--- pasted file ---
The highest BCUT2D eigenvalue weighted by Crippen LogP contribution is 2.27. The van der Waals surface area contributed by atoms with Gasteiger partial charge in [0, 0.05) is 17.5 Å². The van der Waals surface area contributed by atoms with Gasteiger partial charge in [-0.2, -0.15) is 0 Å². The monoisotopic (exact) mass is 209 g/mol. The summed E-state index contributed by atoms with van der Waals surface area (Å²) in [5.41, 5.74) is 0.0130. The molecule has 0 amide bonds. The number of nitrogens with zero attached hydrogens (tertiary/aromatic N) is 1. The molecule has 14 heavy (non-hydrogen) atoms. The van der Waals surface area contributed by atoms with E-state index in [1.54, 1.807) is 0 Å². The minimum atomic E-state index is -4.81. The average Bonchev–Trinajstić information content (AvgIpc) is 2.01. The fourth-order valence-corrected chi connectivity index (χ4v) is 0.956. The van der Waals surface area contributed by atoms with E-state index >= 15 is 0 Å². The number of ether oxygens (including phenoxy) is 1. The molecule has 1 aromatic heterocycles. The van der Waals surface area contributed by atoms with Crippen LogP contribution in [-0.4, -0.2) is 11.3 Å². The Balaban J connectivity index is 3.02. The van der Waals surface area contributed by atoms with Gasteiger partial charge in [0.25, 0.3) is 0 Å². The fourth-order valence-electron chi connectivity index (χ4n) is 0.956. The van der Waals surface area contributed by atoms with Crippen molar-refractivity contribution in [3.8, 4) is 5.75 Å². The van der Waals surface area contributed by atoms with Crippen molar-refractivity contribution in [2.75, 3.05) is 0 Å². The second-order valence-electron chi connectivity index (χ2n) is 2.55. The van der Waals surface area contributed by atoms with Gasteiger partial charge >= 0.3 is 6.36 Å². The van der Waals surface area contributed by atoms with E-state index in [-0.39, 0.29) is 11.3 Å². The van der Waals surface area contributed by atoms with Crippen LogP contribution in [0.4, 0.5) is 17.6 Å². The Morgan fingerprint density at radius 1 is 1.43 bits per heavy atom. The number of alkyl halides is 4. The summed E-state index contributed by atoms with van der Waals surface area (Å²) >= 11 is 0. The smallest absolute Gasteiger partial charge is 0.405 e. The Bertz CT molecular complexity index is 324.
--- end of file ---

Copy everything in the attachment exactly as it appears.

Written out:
The highest BCUT2D eigenvalue weighted by Crippen LogP contribution is 2.27. The van der Waals surface area contributed by atoms with Gasteiger partial charge in [0, 0.05) is 17.5 Å². The van der Waals surface area contributed by atoms with Gasteiger partial charge in [-0.2, -0.15) is 0 Å². The monoisotopic (exact) mass is 209 g/mol. The summed E-state index contributed by atoms with van der Waals surface area (Å²) in [5.41, 5.74) is 0.0130. The molecule has 0 amide bonds. The number of nitrogens with zero attached hydrogens (tertiary/aromatic N) is 1. The molecule has 14 heavy (non-hydrogen) atoms. The van der Waals surface area contributed by atoms with E-state index in [1.54, 1.807) is 0 Å². The minimum atomic E-state index is -4.81. The average Bonchev–Trinajstić information content (AvgIpc) is 2.01. The fourth-order valence-corrected chi connectivity index (χ4v) is 0.956. The van der Waals surface area contributed by atoms with E-state index >= 15 is 0 Å². The number of ether oxygens (including phenoxy) is 1. The molecule has 1 aromatic heterocycles. The van der Waals surface area contributed by atoms with Crippen LogP contribution in [-0.4, -0.2) is 11.3 Å². The Balaban J connectivity index is 3.02. The van der Waals surface area contributed by atoms with Gasteiger partial charge in [0.25, 0.3) is 0 Å². The fourth-order valence-electron chi connectivity index (χ4n) is 0.956. The van der Waals surface area contributed by atoms with Crippen molar-refractivity contribution in [3.8, 4) is 5.75 Å². The van der Waals surface area contributed by atoms with Crippen molar-refractivity contribution in [2.75, 3.05) is 0 Å². The second-order valence-electron chi connectivity index (χ2n) is 2.55. The van der Waals surface area contributed by atoms with Gasteiger partial charge >= 0.3 is 6.36 Å². The van der Waals surface area contributed by atoms with E-state index in [-0.39, 0.29) is 11.3 Å². The van der Waals surface area contributed by atoms with Crippen LogP contribution in [0.4, 0.5) is 17.6 Å². The Morgan fingerprint density at radius 1 is 1.43 bits per heavy atom. The number of alkyl halides is 4. The summed E-state index contributed by atoms with van der Waals surface area (Å²) >= 11 is 0. The smallest absolute Gasteiger partial charge is 0.405 e. The Bertz CT molecular complexity index is 324.